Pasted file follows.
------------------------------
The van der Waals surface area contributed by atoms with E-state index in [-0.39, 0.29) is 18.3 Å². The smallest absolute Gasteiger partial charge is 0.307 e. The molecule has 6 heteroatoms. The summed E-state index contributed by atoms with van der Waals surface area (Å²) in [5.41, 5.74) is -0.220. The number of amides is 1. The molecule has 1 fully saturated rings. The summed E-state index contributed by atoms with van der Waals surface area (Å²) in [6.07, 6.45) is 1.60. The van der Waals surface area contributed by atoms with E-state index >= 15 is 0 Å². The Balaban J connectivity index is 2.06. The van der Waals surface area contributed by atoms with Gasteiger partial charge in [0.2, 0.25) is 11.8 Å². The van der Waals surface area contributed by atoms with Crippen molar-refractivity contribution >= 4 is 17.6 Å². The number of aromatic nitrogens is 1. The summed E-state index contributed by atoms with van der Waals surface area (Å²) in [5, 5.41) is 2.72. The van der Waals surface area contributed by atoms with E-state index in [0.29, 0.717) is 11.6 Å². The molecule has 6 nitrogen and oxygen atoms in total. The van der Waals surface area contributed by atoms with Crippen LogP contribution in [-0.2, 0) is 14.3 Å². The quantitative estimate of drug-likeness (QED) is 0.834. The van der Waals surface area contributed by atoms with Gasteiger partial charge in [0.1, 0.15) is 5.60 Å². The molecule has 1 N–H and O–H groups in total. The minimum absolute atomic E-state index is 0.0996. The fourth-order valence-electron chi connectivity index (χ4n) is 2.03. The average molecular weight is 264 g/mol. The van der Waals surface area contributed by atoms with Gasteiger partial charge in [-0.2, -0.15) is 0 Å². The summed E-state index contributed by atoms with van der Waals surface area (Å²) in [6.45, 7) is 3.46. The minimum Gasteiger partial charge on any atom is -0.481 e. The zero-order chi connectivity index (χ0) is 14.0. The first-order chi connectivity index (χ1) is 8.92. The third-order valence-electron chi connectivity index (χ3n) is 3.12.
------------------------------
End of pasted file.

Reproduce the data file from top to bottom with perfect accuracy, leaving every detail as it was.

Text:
The van der Waals surface area contributed by atoms with E-state index in [-0.39, 0.29) is 18.3 Å². The smallest absolute Gasteiger partial charge is 0.307 e. The molecule has 6 heteroatoms. The summed E-state index contributed by atoms with van der Waals surface area (Å²) in [5.41, 5.74) is -0.220. The number of amides is 1. The molecule has 1 fully saturated rings. The summed E-state index contributed by atoms with van der Waals surface area (Å²) in [6.07, 6.45) is 1.60. The van der Waals surface area contributed by atoms with E-state index >= 15 is 0 Å². The Balaban J connectivity index is 2.06. The van der Waals surface area contributed by atoms with Gasteiger partial charge in [0.2, 0.25) is 11.8 Å². The van der Waals surface area contributed by atoms with Crippen molar-refractivity contribution >= 4 is 17.6 Å². The number of aromatic nitrogens is 1. The summed E-state index contributed by atoms with van der Waals surface area (Å²) in [5, 5.41) is 2.72. The van der Waals surface area contributed by atoms with E-state index in [0.29, 0.717) is 11.6 Å². The molecule has 6 nitrogen and oxygen atoms in total. The van der Waals surface area contributed by atoms with Crippen LogP contribution in [-0.2, 0) is 14.3 Å². The quantitative estimate of drug-likeness (QED) is 0.834. The van der Waals surface area contributed by atoms with Gasteiger partial charge in [0.1, 0.15) is 5.60 Å². The molecule has 1 N–H and O–H groups in total. The minimum absolute atomic E-state index is 0.0996. The fourth-order valence-electron chi connectivity index (χ4n) is 2.03. The average molecular weight is 264 g/mol. The van der Waals surface area contributed by atoms with Gasteiger partial charge in [-0.2, -0.15) is 0 Å². The summed E-state index contributed by atoms with van der Waals surface area (Å²) in [6.45, 7) is 3.46. The minimum Gasteiger partial charge on any atom is -0.481 e. The zero-order chi connectivity index (χ0) is 14.0. The first-order chi connectivity index (χ1) is 8.92. The third-order valence-electron chi connectivity index (χ3n) is 3.12.